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Dr Ian Ewart

Portrait of Dr Ian Ewart, Lecturer in Digital Technologies in the Built Environment at the University of Reading
  • Lecturer
  • Undergraduate and postgraduate dissertation supervision

  • Chairman of the Research Ethics Committee (from 2016).

Areas of interest

Ian worked in industry for many years as a mechanical design engineer before studying anthropology and turning to academic research and teaching. Combining these two pathways has led to an interest in the perception and use of technology and the role of technology in society.

His DPhil fieldwork was carried out in rural Borneo, investigating the social and technical practices involved in the construction of houses and bridges. Further ethnographic research has taken him to the Didcot Railway Centre, where he spent six months restoring steam locomotives, looking at issues such as skill, craftsmanship, and the loss and recreation of technical knowledge.

Since joining the University of Reading, and the School of the Built Environment, he has carried out domestic ethnographies looking into the use of technology at home by elderly people, and the social implications for digital technologies in providing healthcare at home.

In 2013 he was awarded a prestigious ESRC Future Research Leader fellowship, for a research project combining ethnography with digital modelling and 3D virtual reality (VR), investigating the links between house design and concepts of health. This project, called Designing Healthy Homes, is producing insights into the use of digital technologies in collaborative design (through VR models of re-designed houses), and the complexities of health at home (through a range of innovative ethnographic methods).

Ian has also carried out research into the experience of space in the built environment, using the University's Museum of English Rural Life as a prototype for a virtual reality museum, including the buildings and some objects from their collections. This has gone some way towards demonstrating that VR spaces and objects are experienced very differently to the "same" real spaces and objects.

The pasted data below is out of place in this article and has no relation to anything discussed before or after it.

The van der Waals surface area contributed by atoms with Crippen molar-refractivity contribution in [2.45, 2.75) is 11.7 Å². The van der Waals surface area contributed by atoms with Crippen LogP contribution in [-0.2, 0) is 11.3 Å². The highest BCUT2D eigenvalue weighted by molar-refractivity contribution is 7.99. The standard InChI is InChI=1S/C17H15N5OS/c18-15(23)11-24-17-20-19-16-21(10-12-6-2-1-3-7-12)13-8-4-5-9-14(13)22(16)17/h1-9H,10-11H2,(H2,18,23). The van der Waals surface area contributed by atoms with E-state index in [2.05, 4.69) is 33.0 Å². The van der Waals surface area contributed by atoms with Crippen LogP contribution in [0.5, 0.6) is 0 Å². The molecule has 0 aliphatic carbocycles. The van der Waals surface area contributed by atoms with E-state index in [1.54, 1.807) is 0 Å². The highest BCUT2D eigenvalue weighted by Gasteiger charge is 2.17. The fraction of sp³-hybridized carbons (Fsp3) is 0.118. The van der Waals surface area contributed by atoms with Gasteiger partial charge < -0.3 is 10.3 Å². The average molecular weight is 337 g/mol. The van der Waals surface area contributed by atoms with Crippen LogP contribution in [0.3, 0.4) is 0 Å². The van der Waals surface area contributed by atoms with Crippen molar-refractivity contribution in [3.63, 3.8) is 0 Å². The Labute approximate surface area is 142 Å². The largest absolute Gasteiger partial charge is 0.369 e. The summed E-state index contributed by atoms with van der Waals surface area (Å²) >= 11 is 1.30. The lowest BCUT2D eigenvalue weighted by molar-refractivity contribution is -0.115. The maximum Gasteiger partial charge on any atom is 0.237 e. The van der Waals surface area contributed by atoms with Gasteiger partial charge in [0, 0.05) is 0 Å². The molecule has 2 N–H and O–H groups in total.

His most recent project is expanding this work to examine multisensory built environments by incorporating sounds and smells into the recreation of a Roman town, based on excavation records, texts, and informed speculation. This work will have applications not only in archaeology, but in the experience of any built environment, especially architecture, planning and design.

Ian's focus is on the perception and application of technologies in the context of the built environment, the practices this influences, and how these inform the real, social experience of the world.

Postgraduate supervision

Ian is interested in any proposals for collaborative research projects, or PhD studentships at this intersection of the technical and the social.

Current and recent PhD students include:

  • Afolabi Dania – Understandings and enactments of sustainable construction in Nigeria.

  • Joanna Hull – Heritage BIM: New ways of digital data management for the historic built environment.

Teaching

  • Undergraduate module Digital Surveying
  • Master's modules People, Information & Technology, Advanced Visualization and Interactive Technologies

  • Undergraduate and master's Research Skills modules.

Background

 

Academic qualifications

  • University of Oxford, St Hugh's College: DPhil Social and Cultural Anthropology 2007–2012
  • University of Oxford, St Hugh's College, MSc Material Anthropology and Musuem Ethnography 2006–2007
  • University of Oxford, Harris Manchester College, BA (Hons) Archaelogy and Anthropology 2003–2006
  • University of the West of England, Diploma in Management Studies, 1990–1994
  • Staffordshire University, BEng (Hons) Mechanical Engineering, 1983–1987

Publications